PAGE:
PMW 2023-011 by Kenneth L. Gentry, Jr.
In this article I will briefly summarize the case for postmillennialism from the Old Testament.
Scripture opens with the creation account, which teaches that man, the world, and the universe were created by God, not by random, impersonal, evolutionary forces. Within this opening narrative we discover God’s purpose for history. He creates man in his own image (Gen 1:26) as a material-spiritual being (Gen 2:7) and places him in the world to bring honor and glory to his Creator. He is called to exercise godly dominion throughout the world (Gen 1:26–30), beginning in Eden (Gen 2:15).
Consequently, the Christian should be predisposed to the historical victory postmillennialism expects. The Lord creates man and history for his glory; therefore, man and history will bring glory to him. Two powerful declarations in the New Testament emphasize this truth:
“For of Him and through Him and to Him are all things, to whom be glory forever. Amen.” (Rom 11:36)
“You are worthy, O Lord, to receive glory and honor and power; for You created all things, and by Your will they exist and were created.” (Rev 4:11)
This optimistic prospect becomes evident in God’s response to man’s fall into sin. The first promise of the gospel immediately after Adam’s fall promises that the seed of the woman will crush the head of the serpent (Gen 3:15). This hope weaves its golden cord throughout Scripture all the way through to Revelation 22.
The biblical record certainly expects struggle in history due to man’s fall, as we see in Genesis 3:15. But it is a struggle that leads to victory, rather than to deadlock, defeat, or despair. The Seed of the Woman (Christ) will conquer the Seed of the Serpent (Satan) — in time and on earth. This is a recurring truth in the biblical record; it defines biblical eschatology.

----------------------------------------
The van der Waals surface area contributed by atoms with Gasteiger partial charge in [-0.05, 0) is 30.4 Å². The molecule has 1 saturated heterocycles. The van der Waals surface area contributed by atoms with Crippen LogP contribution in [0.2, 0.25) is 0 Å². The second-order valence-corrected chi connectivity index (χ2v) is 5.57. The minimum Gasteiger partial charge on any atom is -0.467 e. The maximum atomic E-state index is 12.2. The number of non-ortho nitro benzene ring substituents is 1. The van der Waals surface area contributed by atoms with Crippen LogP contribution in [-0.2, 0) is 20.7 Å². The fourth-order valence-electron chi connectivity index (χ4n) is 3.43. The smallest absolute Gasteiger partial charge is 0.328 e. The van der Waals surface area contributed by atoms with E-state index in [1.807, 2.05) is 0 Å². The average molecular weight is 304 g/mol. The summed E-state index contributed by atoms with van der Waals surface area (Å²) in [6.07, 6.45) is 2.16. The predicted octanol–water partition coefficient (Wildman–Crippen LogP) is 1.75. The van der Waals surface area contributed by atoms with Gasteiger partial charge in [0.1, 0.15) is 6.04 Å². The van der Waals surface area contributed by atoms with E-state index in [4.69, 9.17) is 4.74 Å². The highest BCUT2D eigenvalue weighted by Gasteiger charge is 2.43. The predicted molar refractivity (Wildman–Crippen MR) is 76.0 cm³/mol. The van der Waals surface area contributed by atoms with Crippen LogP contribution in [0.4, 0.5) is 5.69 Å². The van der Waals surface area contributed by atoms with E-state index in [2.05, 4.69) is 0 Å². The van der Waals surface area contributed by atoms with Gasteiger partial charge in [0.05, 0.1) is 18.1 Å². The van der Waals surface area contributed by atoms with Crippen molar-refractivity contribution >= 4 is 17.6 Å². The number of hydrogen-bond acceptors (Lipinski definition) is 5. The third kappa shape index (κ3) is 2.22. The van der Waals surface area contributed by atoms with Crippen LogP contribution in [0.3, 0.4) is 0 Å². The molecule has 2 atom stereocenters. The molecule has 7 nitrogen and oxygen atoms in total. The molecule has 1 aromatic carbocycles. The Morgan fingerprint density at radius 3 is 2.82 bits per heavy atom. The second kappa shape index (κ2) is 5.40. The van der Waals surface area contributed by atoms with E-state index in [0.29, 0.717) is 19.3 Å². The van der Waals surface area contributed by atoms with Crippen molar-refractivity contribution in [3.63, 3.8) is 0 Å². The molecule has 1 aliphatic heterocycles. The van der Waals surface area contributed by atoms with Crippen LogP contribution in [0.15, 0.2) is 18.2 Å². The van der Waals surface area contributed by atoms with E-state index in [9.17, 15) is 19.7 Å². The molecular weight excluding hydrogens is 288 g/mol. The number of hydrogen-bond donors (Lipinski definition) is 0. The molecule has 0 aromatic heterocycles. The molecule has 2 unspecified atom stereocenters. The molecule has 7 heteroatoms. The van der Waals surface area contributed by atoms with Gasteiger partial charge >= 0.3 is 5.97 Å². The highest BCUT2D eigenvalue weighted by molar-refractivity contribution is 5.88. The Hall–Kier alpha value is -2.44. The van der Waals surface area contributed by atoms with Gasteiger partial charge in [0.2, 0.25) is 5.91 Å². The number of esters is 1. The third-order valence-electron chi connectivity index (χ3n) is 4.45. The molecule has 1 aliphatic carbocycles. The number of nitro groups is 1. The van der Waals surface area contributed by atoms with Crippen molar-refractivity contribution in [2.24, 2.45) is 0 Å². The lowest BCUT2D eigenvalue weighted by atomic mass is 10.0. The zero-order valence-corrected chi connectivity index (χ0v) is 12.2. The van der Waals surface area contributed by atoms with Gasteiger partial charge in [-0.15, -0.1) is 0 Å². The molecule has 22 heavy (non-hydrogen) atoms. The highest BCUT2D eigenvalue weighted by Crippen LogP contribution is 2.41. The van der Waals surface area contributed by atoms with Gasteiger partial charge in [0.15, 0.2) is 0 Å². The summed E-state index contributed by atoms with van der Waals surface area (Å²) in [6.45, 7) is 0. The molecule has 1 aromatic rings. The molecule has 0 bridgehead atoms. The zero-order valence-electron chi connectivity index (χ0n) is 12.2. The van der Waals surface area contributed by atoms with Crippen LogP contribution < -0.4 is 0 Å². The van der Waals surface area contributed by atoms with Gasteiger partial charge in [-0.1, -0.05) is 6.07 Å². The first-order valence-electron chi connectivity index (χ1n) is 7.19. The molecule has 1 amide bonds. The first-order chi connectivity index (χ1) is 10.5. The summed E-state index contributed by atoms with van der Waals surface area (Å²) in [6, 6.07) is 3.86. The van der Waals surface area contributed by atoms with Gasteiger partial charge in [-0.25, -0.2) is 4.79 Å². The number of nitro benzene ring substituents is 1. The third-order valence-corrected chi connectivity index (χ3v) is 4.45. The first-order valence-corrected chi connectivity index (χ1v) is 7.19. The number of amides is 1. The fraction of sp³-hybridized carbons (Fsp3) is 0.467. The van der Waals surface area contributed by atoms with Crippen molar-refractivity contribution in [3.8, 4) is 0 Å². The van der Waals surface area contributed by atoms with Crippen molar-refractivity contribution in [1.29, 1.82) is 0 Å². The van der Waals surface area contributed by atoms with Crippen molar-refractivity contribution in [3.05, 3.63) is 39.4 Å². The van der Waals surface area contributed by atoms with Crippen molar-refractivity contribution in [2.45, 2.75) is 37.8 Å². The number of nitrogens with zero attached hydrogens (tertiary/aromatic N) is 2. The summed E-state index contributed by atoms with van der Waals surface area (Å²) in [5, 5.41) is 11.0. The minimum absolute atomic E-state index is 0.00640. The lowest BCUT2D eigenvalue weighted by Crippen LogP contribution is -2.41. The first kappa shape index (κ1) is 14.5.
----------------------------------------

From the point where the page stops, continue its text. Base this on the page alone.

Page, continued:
House Divided: The Break-up of Dispensational Theology
By Greg Bahnsen and Ken Gentry
This book presents and defends Christian Reconstruction theology, particularly theonomic ethics and postmillennial eschatology. It does to by responding to dispensationalism’s social and exegetical theology.
For more educational materials: www. KennethGentry.com
We may trace the victory theme through the outworking of the God’s sovereign covenant. His administration of universal affairs is covenantal, unfolding in Scripture through a series of unified, successive, and judicially-related covenants. Hence, Paul speaks of “the covenants [plural] of the promise [singular]” (Eph 2:12).
The core redemptive covenant that impacts all of later Scripture is God’s covenant with Abraham. In the Abrahamic Covenant God promises the spread of salvation to “all the families of the earth” (Gen 12:1–3). It is mentioned frequently in the New Testament. Paul even declares of it: “The promise to Abraham or to his descendants that he would be heir of the world was not through the Law, but through the righteousness of faith” (Rom 4:13). And he expressly states that all believers in Christ — whether Jews or Gentile — are the seed of Abraham: “if you belong to Christ, then you are Abraham’s offspring, heirs according to promise” (Gal 3:29; cp. Rom 4:12, 16; Gal 3:6–9, 14).